Lower skilled workers were affected more as wages were decreased by as much as 40% and an austerity package was introduced to counteract the effects on the economy of the pandemic. The measures also included increasing value-added tax, making it harder to survive in the country. The government also allowed them to terminate contracts to offset the economic downturn.

The upside

Large vaccine capabilities

The massive vaccine rollouts over most of the Middle East have been a beacon of hope for those who remain in this part of the world. The latest news is that the Chinese vaccine Sinopharm is now establishing a production line in the UAE, making this particular vaccine availability even more widespread in the region. Countries in the Middle East were also quick to implement rigorous measures to curtail the spread of the virus thus minimising the effects of Covid-19 on their populations and economies, like closing school and public entertainment venues. These measures have kept infection rates relatively low compared to the rest of the world.

Businesses, investors and tourists see large scale vaccinations as a positive step to reigniting the economy of this region. It boosts confidence and creates more jobs. 

Remote working where possible

Not all jobs were at risk. Where possible, companies switched to various online platforms to continue operating and restructured to fit this new model of working. Companies like those in healthcare and education were able to transition into this new online space relatively seamlessly after some initial obstacles. Where remote working was not a possibility, staff were encouraged to work on a rota system to reduce person-to-person contact.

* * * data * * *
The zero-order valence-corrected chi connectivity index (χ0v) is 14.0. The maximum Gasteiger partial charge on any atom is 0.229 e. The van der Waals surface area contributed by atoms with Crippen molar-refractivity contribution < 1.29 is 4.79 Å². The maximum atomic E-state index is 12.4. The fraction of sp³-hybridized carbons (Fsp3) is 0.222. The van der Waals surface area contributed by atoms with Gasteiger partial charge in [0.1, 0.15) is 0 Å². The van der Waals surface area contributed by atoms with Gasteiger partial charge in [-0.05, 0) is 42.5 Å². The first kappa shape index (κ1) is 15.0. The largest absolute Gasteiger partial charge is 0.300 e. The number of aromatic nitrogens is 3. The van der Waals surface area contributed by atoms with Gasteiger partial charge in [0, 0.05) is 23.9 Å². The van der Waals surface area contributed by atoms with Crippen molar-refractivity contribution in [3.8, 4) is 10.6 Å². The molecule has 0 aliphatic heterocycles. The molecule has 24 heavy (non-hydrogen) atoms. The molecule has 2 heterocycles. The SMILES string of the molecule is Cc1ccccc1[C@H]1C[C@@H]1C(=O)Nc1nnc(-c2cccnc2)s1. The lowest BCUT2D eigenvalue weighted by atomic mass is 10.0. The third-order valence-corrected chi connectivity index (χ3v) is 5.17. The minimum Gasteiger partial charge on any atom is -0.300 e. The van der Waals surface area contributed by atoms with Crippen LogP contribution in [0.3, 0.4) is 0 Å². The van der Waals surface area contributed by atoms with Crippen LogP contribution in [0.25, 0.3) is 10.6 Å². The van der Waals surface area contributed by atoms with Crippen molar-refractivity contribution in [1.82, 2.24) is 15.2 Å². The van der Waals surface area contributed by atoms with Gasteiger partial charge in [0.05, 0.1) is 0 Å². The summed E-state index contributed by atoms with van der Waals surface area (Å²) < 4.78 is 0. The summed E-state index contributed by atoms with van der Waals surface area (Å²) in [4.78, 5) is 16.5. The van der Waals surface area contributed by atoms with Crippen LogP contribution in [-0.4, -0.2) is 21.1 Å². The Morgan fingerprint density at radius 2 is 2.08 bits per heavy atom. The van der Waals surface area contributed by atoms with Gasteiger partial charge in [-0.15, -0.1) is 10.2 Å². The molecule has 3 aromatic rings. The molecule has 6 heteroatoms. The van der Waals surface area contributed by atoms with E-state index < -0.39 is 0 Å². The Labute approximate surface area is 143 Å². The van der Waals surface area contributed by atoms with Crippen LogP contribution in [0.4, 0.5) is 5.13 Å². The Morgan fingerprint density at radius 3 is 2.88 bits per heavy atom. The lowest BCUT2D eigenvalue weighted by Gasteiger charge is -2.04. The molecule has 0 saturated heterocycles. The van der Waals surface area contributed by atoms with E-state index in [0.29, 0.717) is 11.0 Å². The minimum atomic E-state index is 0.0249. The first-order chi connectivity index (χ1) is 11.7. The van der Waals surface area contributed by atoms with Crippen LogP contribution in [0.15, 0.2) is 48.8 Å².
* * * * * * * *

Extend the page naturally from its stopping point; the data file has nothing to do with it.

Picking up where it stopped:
Government measures

Some countries, like the UAE have introduced initiatives to stimulate the economy by extending the 10-year-visa eligibility. In another move to entice foreigners to its sandy shores, Dubai recently introduced a “retiree visa” for high networth individuals over the age of 55.

The government of Bahrain introduced a massive stimulus package to assist the private sector to prevent massive job losses, which has positively impacted expat workers.

Other measures that were taken to minimise the economic impact of the virus were: decreased government fees, loan repayment deferrals, waiving utility bills for a period, etc.

The shiny pre-Covid life of the expat in the Middle East will most likely never return. Despite all the moves in the right direction, the full cost of Covid-19 will be mostly borne by the expat sector of the workforce. With freedom of travel restricted and big strides taken in this region towards nationalisation of the workforce, expats may be forced, in the future, to choose other destinations for work. 


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Author: KashGo